Blog contributor Corine Sandifer covers thoroughly the facts on this important issue and the actions to be taken to close this 47% pay gap that hurts Latino families, and follow Latinas into retirement. Read on!

We will be on Twitter, Instagram, Facebook, and LinkedIn using the primary hashtag #LatinaEqualPay and secondary hashtags #Trabajadoras, #EqualPay and #LatinxEqualPay. A toolkit including educational resources, sample promotional tweets, info-graphics, and memes can be found at http://www.latinaequalpay.org/.

Latina equal pay day

Click on the picture to find out how to join in the Call to Action – Latinaequalpay.org

People are overly optimistic about the state of Latinas 

Over four in ten white men think obstacles to advancement for Latinas are gone, but just 32% of Latinas agree. Moreover, nearly 62% of people who are not Latino think that racism, sexism, or both are uncommon in their company. Yet 51% of Latinas say they’ve experienced discrimination at work taken from a Survey by SurveyMonkey conducted on March 22-27, 2018.

This reality is what Latina’s in the U.S. face every day, and it’s holding us back from reaching our highest ambitions and our toughest goals.

2020 Latina Equal Pay Day

Is it because Latinas choose worse paying jobs? 

Many people think the gap exists because Latinas choose worse paying jobs. A third of Americans believe the gap occurs because Latinas work in occupations that don’t pay as much – and four in 10 white men think so. Only 20% of Latinos agree with that assessment yet when Latinas are in the same careers as white man they are paid significantly less. It is important to note that Latinas are overrepresented in low-wage jobs, and underrepresented in high-wage. What is frustrating for me is that they are still paid less than white men in the exact same jobs, even when they have high-wage jobs.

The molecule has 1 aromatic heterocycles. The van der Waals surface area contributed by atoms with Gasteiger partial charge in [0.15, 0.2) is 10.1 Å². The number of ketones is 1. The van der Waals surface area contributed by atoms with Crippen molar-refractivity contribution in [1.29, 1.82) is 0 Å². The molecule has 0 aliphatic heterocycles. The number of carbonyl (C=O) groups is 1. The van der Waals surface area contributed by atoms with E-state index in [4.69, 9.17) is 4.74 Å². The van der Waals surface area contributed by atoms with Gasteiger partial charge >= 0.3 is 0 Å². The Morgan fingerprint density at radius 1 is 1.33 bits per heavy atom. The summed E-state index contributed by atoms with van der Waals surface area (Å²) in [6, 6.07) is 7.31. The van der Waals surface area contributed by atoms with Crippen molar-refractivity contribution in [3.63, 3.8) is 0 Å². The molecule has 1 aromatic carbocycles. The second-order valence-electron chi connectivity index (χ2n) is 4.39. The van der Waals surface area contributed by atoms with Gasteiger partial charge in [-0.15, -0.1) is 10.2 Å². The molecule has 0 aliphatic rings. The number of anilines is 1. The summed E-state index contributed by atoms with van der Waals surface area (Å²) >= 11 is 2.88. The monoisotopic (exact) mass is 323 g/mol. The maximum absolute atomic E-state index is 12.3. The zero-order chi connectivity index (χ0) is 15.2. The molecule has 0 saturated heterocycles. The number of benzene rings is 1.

The unfortunate double discrimination

Latinas face unique challenges in the workplace. They are subject to biases for being women and biases for being people of color. This kind of double discrimination can intensify common biases faced by Latinas, but it can also play out in distinct forms of bias not faced by women more broadly.

latinas equal pay day

Read the new report from Lean In and McKinsey & Company https://womenintheworkplace.com

Turn Awareness into Action

These stats are pretty upsetting. We cannot sit back and let this go unnoticed. Obviously, we still have a long way to go to close this wage gap for Latina women. There are ways for all of us (not just Latinas) to fight this wage gap. Here are just a few call to action provocations.

  • Many Equal Rights Advocates are taking the lead on implementation and enforcement efforts related to the Fair Pay Act. Find out who they are in your city.
  • Vote at this year’s election on November 6.
  • Tell your representatives in Congress to vote for legislation that will close the Latina Wage Gap.
  • Read and Share the LeanIn.org & McKinsey annual study on Women in the Workplace
  • Support your Latina co-workers & friends (If you don’t have one, connect with me on LinkedIn or Instagram)